Every mutual fund has an investment objective that spells out its goals. The objective states what investing style the fund's manager pursues and how he or she intends to carry out that objective.
For example, a typical growth and income fund's objective could read like this: "Growth and Income Fund X seeks growth of capital and dividend income. The fund invests at least 65% of its assets in common stock of large, well-established companies with a history of paying level or rising dividends. The fund may invest up to one-third of its assets in foreign securities."
There's a lot of information packed into those two sentences. From reading this objective, you've learned that the fund is traveling down the proven growth and income route, buying up stocks of large companies with solid histories of dividend payments.
Sector funds concentrate portfolios in one industry, ranging from those focused on technology to others focusing on health care or the financial industry. Keep in mind that, in some cases, a fund's name is really not consistent with its objective, although it is in this case.
Note also from this objective that Growth and Income Fund X may invest a full third of its assets outside of the United States. The key word here is "may."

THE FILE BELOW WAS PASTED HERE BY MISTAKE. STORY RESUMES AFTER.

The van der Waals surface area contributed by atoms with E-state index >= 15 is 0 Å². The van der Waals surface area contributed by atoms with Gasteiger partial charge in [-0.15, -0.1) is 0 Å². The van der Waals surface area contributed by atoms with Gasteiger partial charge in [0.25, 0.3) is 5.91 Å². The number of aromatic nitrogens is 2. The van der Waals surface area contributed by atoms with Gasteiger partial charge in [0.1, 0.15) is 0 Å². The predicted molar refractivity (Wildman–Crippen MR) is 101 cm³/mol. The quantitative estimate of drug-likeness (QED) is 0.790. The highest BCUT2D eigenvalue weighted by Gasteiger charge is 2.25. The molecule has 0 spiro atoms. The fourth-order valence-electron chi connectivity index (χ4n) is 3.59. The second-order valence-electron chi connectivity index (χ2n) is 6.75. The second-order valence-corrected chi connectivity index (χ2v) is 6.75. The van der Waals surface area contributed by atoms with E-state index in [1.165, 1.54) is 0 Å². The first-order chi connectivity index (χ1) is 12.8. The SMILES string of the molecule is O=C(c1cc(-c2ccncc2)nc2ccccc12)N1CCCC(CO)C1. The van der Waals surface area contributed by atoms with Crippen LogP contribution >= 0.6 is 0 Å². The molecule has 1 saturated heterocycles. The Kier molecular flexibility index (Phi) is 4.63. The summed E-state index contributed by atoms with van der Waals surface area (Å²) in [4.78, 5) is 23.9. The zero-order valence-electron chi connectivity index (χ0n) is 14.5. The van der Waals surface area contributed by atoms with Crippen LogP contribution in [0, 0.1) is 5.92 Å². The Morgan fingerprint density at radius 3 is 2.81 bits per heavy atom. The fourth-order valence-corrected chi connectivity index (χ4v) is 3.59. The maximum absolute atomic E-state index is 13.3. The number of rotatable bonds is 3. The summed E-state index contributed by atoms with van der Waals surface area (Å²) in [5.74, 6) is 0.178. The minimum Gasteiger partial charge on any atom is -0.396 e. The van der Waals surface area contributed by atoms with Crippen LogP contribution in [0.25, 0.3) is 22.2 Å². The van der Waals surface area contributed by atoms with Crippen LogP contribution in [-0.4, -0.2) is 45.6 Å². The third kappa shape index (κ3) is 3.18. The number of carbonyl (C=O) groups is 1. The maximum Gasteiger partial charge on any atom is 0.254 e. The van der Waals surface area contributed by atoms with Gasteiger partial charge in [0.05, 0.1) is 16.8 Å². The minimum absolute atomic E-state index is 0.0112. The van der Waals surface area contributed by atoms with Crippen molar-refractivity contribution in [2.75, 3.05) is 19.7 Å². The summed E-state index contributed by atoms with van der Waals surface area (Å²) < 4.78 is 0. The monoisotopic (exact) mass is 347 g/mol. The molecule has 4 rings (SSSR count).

To see exactly what percentage of assets is invested oversees, take a look at the global weighting, which can be found in a fund's Morningstar report, as well as in the fund's annual report to shareholders.
Some investors are wary of funds that invest a significant proportion of their assets overseas, because it isn't always easy to get information about foreign companies. Without adequate information, it can be hard to tell whether these foreign companies are growth companies or the type of companies you want to invest in.
When it comes to stock funds, investment objectives range from the most conservative to the most aggressive.
Index funds attempt to replicate the performance of a portion of the market or even of the entire market. The most widely followed index is the Standard & Poor's 500 index, which consists of the 500 largest publicly traded U.S. companies on domestic stock exchanges.
Index funds are based on a variety of domestic and foreign indexes. Before you invest in an index, be sure you know exactly what types of companies your chosen index invests in.
Balanced funds hold stocks and bonds. Traditionally, the proportion allocated to stocks and bonds has been close: 60/40 or 65/35 one way or the other. Make sure that whatever balanced fund you choose does divide its assets between stocks and bonds using a stated formula; otherwise, you may be purchasing a stock fund or bond fund in disguise.
Stock income funds focus their investment on high-dividend-yielding companies and pay out more dividends and distributions to shareholders than other types of funds. Stocks held by a stock income fund typically account for 60% to 75% of such a fund's portfolio.